Critical Insights: Jack London

Critical Insights Series

The series focuses on an individual author's entire body of work, a single work of literature, or a literary theme.

At a Glance
  • 1 Volume; 300 Pages
  • 10-14 essays offering Current Critical Analysis by Top Literary Scholars
  • Introductory Essay by the Editor
  • Chronology of Author's Life
  • Complete List of Author's Works
  • Publication Dates of Works
  • Detailed Bio of the Editor
  • General Bibliography
  • General Subject Index
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Editor: Lawrence I. Berkove
    University of Michigan-Dearborn
September 2011 · 1 volume · 360 pages · 6"x9"

Includes Online Database with Print Purchase
ISBN: 978-1-58765-830-3
# of Pages: 360
# of Volumes: 1
Print List Price: $105
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e-ISBN: 978-1-58765-883-9
eBook Single User Price: $105

Jack London combines biographical material with original essays comparing his career to that of Mark Twain and an examination of his critical reception. His interest in Carl Jung, Naturalism and the theme of androgyny throughout his novels are also discussed.

This volume on Jack London opens with essays on his career, life and influence. These include a perspective by Robert Roper for the The Paris Review.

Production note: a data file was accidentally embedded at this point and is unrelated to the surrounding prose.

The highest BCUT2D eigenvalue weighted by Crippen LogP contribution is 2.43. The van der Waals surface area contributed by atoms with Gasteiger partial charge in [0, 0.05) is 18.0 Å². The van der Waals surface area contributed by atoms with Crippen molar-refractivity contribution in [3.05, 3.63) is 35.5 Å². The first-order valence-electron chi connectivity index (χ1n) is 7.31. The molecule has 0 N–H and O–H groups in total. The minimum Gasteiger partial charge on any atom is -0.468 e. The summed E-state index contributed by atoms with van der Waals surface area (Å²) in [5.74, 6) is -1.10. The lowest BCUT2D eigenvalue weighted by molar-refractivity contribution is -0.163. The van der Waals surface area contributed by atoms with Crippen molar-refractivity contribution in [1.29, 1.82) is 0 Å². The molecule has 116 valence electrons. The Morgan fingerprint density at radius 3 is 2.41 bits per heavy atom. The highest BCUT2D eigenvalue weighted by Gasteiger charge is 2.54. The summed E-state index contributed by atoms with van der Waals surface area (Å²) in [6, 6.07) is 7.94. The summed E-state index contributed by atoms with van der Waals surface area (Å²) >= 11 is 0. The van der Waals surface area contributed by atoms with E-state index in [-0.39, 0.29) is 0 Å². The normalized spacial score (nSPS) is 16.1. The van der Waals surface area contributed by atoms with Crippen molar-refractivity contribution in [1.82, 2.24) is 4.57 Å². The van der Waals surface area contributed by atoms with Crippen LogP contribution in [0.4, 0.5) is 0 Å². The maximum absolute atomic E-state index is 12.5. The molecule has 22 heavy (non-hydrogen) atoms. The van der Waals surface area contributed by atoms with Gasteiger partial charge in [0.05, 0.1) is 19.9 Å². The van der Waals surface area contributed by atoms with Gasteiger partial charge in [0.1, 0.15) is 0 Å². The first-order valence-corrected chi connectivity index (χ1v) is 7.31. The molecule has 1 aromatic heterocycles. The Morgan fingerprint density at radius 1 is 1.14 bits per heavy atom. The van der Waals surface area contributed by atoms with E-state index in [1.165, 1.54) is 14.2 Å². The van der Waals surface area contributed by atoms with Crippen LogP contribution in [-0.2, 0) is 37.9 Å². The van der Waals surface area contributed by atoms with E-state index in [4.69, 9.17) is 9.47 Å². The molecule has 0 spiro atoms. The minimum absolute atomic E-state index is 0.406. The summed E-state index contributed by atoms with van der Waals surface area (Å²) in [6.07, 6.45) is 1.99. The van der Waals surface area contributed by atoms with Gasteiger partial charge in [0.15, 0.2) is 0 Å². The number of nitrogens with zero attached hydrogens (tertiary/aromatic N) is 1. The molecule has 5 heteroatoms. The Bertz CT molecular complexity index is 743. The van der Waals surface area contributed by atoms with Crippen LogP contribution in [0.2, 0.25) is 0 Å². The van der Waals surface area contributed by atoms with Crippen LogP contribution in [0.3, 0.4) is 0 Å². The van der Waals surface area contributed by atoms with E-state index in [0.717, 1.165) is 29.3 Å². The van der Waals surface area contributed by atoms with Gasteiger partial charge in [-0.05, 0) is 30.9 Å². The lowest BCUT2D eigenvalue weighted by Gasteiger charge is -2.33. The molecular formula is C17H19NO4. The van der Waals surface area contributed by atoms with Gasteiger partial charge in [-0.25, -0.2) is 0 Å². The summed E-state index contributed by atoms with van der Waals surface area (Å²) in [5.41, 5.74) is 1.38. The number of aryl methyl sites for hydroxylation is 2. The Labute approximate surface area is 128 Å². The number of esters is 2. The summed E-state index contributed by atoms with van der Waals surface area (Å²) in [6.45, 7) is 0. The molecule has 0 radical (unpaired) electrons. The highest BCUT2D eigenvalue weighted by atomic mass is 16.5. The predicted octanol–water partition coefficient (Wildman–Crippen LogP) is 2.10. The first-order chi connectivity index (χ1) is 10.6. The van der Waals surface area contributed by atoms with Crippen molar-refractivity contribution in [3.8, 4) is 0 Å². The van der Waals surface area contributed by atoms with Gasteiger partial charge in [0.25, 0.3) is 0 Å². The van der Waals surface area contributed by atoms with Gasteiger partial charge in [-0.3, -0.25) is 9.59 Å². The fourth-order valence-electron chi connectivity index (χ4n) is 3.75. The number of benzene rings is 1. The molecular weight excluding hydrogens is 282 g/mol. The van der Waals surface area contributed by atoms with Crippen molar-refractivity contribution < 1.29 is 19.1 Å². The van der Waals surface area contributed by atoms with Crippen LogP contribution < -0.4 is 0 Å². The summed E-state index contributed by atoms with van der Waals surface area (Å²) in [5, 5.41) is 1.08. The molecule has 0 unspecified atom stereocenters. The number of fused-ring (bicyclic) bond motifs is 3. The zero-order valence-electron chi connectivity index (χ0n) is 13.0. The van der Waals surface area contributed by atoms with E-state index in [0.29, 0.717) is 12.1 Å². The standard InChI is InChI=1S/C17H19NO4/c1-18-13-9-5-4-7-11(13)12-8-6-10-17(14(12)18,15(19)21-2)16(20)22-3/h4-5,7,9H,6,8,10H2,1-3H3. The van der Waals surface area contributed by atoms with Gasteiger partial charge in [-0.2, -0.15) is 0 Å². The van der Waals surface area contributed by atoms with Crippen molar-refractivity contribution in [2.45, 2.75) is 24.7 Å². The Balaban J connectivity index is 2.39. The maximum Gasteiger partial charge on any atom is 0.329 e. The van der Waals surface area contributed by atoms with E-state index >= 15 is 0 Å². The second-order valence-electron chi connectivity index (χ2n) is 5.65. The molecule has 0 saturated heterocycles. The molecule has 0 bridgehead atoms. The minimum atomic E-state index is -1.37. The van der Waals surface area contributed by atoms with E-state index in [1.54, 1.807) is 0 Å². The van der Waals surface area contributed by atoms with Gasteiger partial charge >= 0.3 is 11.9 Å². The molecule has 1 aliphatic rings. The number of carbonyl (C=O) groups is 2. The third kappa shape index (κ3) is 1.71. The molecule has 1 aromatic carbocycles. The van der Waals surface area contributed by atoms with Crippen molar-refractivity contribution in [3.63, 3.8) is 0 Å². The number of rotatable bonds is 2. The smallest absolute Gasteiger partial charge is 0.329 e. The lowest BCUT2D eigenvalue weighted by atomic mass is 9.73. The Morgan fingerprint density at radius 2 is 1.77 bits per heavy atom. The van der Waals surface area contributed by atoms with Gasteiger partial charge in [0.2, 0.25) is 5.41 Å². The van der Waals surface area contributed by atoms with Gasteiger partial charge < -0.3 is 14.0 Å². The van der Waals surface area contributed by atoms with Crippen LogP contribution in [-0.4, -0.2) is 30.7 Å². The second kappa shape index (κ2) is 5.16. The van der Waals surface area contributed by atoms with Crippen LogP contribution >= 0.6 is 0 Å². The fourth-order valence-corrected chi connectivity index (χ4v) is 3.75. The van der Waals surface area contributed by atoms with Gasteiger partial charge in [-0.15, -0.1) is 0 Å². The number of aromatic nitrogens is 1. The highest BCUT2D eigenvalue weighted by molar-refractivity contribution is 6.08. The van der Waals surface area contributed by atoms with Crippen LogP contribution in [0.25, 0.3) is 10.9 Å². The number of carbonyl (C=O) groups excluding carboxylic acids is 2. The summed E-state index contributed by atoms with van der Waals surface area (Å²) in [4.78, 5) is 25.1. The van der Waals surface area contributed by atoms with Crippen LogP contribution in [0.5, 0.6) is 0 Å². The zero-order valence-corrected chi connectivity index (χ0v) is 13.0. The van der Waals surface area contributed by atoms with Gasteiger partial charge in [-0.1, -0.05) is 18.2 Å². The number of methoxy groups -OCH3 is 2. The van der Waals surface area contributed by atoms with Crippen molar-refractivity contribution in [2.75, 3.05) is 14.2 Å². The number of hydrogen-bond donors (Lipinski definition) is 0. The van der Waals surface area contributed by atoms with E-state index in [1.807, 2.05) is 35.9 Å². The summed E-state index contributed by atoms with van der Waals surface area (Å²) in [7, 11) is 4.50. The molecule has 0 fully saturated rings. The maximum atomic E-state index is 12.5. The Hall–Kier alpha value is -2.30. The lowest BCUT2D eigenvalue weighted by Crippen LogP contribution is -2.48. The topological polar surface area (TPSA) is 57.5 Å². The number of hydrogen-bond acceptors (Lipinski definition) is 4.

Essays that put the author in a critical context include:

Love in the Time of Darwinism: Dialectical Approximations in Jack London's Martin Eden, by Kenneth K. Brandt
Jack London in Context, by Jacqueline Tavernier-Courbin
The Literary Careers of Mark Twain and Jack London, by Jeanne Campbell Reesman
The Critical Reception of Jack London, by Donna M. Campbell

Critical readings include:

Jack London: Blond Beasts and Supermen, by Charles Child Walcutt
Jack London's Heart of Darkness, by Sam S. Baskett
Jack London's Use of Carl Jung's Psychology of the Unconscious, by James I. McClintock
"The Kipling of the Klondike": Naturalism in London's Early Fiction, by Earl J. Wilcox
From "All Gold Canyon" to The Acorn-Planter: Jack London's Agrarian Vision, by Earle Labor
Androgyny in the Novels of Jack London, by Clarice Stasz
A Romantic Novel, by Jacqueline Tavernier-Courbin
The Cell, by James Williams
Introduction to Jack London's Tales of Cannibals and Headhunters, by Gary Riedl and Thomas R. Tietze
New York City, Social Progress and the Crowd: Jack London's "Telic Action & Collective Stupidity," by Susan Nuernberg
Jack London, Jack Johnson, and the "Great White Hope," by Jeanne Campbell Reesman

Each essay is 5,000 words in length, and all essays conclude with a list of "Works Cited," along with endnotes. Finally, the volume's appendixes offer a section of useful reference resources:

A chronology of the author's life
A complete list of the author's works and their original dates of publication
A general bibliography
A detailed paragraph on the volume's editor
Notes on the individual chapter authors
A subject index